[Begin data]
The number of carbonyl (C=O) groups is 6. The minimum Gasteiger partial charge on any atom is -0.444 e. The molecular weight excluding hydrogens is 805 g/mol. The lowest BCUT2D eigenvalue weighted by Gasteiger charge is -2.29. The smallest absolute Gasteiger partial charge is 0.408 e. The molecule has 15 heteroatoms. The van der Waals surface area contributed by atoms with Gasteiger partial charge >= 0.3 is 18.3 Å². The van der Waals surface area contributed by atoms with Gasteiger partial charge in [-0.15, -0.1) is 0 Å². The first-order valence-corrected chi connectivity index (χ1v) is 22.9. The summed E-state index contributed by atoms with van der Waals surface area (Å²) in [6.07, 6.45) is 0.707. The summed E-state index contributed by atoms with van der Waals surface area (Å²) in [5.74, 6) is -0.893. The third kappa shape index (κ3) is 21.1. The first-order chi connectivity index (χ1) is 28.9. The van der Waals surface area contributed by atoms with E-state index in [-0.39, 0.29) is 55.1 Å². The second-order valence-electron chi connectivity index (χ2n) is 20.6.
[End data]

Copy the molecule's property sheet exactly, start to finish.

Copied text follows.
The number of carbonyl (C=O) groups is 6. The minimum Gasteiger partial charge on any atom is -0.444 e. The molecular weight excluding hydrogens is 805 g/mol. The lowest BCUT2D eigenvalue weighted by Gasteiger charge is -2.29. The smallest absolute Gasteiger partial charge is 0.408 e. The molecule has 15 heteroatoms. The van der Waals surface area contributed by atoms with Gasteiger partial charge >= 0.3 is 18.3 Å². The van der Waals surface area contributed by atoms with Gasteiger partial charge in [-0.15, -0.1) is 0 Å². The first-order valence-corrected chi connectivity index (χ1v) is 22.9. The summed E-state index contributed by atoms with van der Waals surface area (Å²) in [6.07, 6.45) is 0.707. The summed E-state index contributed by atoms with van der Waals surface area (Å²) in [5.74, 6) is -0.893. The third kappa shape index (κ3) is 21.1. The first-order chi connectivity index (χ1) is 28.9. The van der Waals surface area contributed by atoms with E-state index in [-0.39, 0.29) is 55.1 Å². The second-order valence-electron chi connectivity index (χ2n) is 20.6.